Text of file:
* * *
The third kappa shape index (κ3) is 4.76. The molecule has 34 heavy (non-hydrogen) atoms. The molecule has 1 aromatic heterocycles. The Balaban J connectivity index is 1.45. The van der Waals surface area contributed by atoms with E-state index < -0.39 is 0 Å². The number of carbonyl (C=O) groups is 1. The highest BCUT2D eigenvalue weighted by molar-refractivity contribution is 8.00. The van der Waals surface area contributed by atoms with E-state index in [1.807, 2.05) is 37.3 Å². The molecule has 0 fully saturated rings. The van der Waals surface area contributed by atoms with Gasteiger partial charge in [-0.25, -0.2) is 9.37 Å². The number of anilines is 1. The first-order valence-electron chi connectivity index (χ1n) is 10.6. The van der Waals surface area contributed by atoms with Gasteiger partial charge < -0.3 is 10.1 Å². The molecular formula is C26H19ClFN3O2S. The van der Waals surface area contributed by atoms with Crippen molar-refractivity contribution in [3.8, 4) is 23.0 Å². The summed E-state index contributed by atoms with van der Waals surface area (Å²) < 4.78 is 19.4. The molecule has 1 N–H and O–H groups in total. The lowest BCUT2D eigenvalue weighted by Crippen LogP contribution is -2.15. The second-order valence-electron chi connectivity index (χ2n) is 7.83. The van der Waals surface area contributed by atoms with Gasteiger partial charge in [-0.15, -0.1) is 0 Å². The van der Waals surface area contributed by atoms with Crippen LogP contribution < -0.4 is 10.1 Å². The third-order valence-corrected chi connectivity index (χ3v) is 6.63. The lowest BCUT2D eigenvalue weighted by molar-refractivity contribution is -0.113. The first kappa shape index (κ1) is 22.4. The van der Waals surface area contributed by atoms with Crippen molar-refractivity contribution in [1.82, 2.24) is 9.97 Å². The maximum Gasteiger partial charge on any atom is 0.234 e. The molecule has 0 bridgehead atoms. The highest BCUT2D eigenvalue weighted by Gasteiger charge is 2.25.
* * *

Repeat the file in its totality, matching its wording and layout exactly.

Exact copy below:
The third kappa shape index (κ3) is 4.76. The molecule has 34 heavy (non-hydrogen) atoms. The molecule has 1 aromatic heterocycles. The Balaban J connectivity index is 1.45. The van der Waals surface area contributed by atoms with E-state index < -0.39 is 0 Å². The number of carbonyl (C=O) groups is 1. The highest BCUT2D eigenvalue weighted by molar-refractivity contribution is 8.00. The van der Waals surface area contributed by atoms with E-state index in [1.807, 2.05) is 37.3 Å². The molecule has 0 fully saturated rings. The van der Waals surface area contributed by atoms with Gasteiger partial charge in [-0.25, -0.2) is 9.37 Å². The number of anilines is 1. The first-order valence-electron chi connectivity index (χ1n) is 10.6. The van der Waals surface area contributed by atoms with Gasteiger partial charge < -0.3 is 10.1 Å². The molecular formula is C26H19ClFN3O2S. The van der Waals surface area contributed by atoms with Crippen molar-refractivity contribution in [3.8, 4) is 23.0 Å². The summed E-state index contributed by atoms with van der Waals surface area (Å²) < 4.78 is 19.4. The molecule has 1 N–H and O–H groups in total. The lowest BCUT2D eigenvalue weighted by Crippen LogP contribution is -2.15. The second-order valence-electron chi connectivity index (χ2n) is 7.83. The van der Waals surface area contributed by atoms with Gasteiger partial charge in [-0.15, -0.1) is 0 Å². The van der Waals surface area contributed by atoms with Crippen LogP contribution < -0.4 is 10.1 Å². The third-order valence-corrected chi connectivity index (χ3v) is 6.63. The lowest BCUT2D eigenvalue weighted by molar-refractivity contribution is -0.113. The first kappa shape index (κ1) is 22.4. The van der Waals surface area contributed by atoms with Crippen molar-refractivity contribution in [1.82, 2.24) is 9.97 Å². The maximum Gasteiger partial charge on any atom is 0.234 e. The molecule has 0 bridgehead atoms. The highest BCUT2D eigenvalue weighted by Gasteiger charge is 2.25.